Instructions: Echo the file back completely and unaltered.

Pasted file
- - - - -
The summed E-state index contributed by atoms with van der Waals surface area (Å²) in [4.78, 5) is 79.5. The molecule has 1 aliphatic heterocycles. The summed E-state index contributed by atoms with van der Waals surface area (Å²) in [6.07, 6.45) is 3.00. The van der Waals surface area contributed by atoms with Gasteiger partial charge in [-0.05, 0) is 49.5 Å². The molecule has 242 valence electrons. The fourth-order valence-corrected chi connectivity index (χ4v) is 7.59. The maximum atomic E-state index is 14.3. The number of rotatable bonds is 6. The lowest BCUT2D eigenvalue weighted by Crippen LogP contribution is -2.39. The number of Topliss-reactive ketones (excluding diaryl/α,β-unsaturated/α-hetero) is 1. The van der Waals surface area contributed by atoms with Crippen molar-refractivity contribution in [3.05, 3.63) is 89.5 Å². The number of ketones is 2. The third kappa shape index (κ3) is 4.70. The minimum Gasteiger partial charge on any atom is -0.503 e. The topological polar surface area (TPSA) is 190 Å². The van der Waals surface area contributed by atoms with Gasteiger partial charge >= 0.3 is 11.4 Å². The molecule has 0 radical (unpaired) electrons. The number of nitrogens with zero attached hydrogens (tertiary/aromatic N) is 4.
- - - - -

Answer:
The summed E-state index contributed by atoms with van der Waals surface area (Å²) in [4.78, 5) is 79.5. The molecule has 1 aliphatic heterocycles. The summed E-state index contributed by atoms with van der Waals surface area (Å²) in [6.07, 6.45) is 3.00. The van der Waals surface area contributed by atoms with Gasteiger partial charge in [-0.05, 0) is 49.5 Å². The molecule has 242 valence electrons. The fourth-order valence-corrected chi connectivity index (χ4v) is 7.59. The maximum atomic E-state index is 14.3. The number of rotatable bonds is 6. The lowest BCUT2D eigenvalue weighted by Crippen LogP contribution is -2.39. The number of Topliss-reactive ketones (excluding diaryl/α,β-unsaturated/α-hetero) is 1. The van der Waals surface area contributed by atoms with Crippen molar-refractivity contribution in [3.05, 3.63) is 89.5 Å². The number of ketones is 2. The third kappa shape index (κ3) is 4.70. The minimum Gasteiger partial charge on any atom is -0.503 e. The topological polar surface area (TPSA) is 190 Å². The van der Waals surface area contributed by atoms with Gasteiger partial charge >= 0.3 is 11.4 Å². The molecule has 0 radical (unpaired) electrons. The number of nitrogens with zero attached hydrogens (tertiary/aromatic N) is 4.